murder the wren days / letters

Castle / 16 November to 15 December

Dear Jillison,

When I was little, still in the nowhere farmhouse, I used to press my palms of my hands against my closed eyes as hard as I could. 

I pressed and pressed until the discolored splotches and fractals showed up on the inside of my eyelids. 

I asked my parents if that’s what dreaming was.  Now I know the phenomena is called “prisoner’s cinema.”

Somehow I’m not surprised. 

The myth most commonly told to explain the festival is as follows; God wished to know who was the king of all birds so he set a challenge. The bird who flew highest and furthest would win. 

The birds all began together but they dropped out one by one until none were left but the great eagle. The eagle eventually grew tired and began to drop lower in the sky. 

At this point, the treacherous wren emerged from beneath the eagle’s wing to soar higher and further than all the others.

Prime / 16 March to 14 April

Dear Jillison,

You told me a few times, storms provide anonymity.  Provide distraction.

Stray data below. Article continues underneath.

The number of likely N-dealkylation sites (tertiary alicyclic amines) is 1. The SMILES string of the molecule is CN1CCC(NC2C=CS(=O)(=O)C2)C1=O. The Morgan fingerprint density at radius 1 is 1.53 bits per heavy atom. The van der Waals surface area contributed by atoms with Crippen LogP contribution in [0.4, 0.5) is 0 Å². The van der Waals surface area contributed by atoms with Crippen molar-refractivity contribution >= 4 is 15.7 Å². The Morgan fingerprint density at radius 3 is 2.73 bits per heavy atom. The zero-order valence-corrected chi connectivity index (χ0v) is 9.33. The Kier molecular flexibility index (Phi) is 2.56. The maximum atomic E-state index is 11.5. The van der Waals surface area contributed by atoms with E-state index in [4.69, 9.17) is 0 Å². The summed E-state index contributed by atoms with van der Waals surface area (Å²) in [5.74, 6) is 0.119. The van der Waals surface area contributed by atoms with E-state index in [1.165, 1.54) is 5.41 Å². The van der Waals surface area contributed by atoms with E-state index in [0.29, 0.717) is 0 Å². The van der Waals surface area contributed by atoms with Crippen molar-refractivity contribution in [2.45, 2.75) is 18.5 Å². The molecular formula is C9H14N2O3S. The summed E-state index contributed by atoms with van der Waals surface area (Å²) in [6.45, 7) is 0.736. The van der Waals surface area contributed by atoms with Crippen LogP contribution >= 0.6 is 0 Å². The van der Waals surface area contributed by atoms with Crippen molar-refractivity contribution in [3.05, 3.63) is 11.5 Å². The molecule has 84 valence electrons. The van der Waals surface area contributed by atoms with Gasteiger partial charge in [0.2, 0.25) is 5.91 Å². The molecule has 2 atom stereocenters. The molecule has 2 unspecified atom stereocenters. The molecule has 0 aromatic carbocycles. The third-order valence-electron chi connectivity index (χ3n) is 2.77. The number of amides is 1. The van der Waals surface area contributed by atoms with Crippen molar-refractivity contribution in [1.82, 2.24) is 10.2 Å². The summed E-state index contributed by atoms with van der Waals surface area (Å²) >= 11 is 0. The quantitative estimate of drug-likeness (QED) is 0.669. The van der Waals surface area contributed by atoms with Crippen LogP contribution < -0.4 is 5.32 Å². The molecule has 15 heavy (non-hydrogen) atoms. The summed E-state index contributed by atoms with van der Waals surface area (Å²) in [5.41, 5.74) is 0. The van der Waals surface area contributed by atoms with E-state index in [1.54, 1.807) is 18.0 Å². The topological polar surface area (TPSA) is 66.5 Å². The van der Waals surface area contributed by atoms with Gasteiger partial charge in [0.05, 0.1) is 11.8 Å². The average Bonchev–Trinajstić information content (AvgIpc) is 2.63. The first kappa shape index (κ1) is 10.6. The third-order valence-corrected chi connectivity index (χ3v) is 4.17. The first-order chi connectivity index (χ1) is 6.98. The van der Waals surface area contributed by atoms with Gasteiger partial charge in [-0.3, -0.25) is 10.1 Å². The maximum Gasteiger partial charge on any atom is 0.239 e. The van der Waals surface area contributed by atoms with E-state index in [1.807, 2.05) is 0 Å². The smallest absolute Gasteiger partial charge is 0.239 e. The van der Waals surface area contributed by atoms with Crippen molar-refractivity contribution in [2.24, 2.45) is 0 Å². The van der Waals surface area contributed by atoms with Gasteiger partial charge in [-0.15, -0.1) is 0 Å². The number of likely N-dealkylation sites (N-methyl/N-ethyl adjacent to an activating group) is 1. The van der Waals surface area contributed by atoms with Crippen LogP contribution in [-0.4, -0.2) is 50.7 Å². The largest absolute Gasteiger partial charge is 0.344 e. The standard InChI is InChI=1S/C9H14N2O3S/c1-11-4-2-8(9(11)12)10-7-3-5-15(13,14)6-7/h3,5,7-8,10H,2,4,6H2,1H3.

I never liked it when you would talk like that.

It was the day to commemorate the first killing of the winter king by the orphan children.  Capture’s Day. Hollow Born Day.  First Martyr’s Day.

We wore scars around our necks and short robes and women’s clothes, just trying to keep the wind from breaking us.


Mutatis mutandis is a Medieval Latin phrase meaning “the necessary changes having been made” or “once the necessary changes have been made.

It is used in many countries to acknowledge that a comparison being made requires certain obvious alterations, which are left unstated.

The tradition may also have been influenced by Scandinavian settlers during the Viking invasions of the 8th to 10th century.

Various associated legends exist, such as a wren being responsible for betraying soldiers who fought the Viking invaders by beating its wings on their shields, in the late 1st and early 2nd millennia, and for betraying the Christian martyr Saint Stephen, after whom the day is named.

This mythological association with treachery is a possible reason the bird was hunted by wrenboys on St. Stephen’s Day, or why a pagan sacrificial tradition was continued into Christian times.

Leave a Reply

Fill in your details below or click an icon to log in:

WordPress.com Logo

You are commenting using your WordPress.com account. Log Out /  Change )

Google photo

You are commenting using your Google account. Log Out /  Change )

Twitter picture

You are commenting using your Twitter account. Log Out /  Change )

Facebook photo

You are commenting using your Facebook account. Log Out /  Change )

Connecting to %s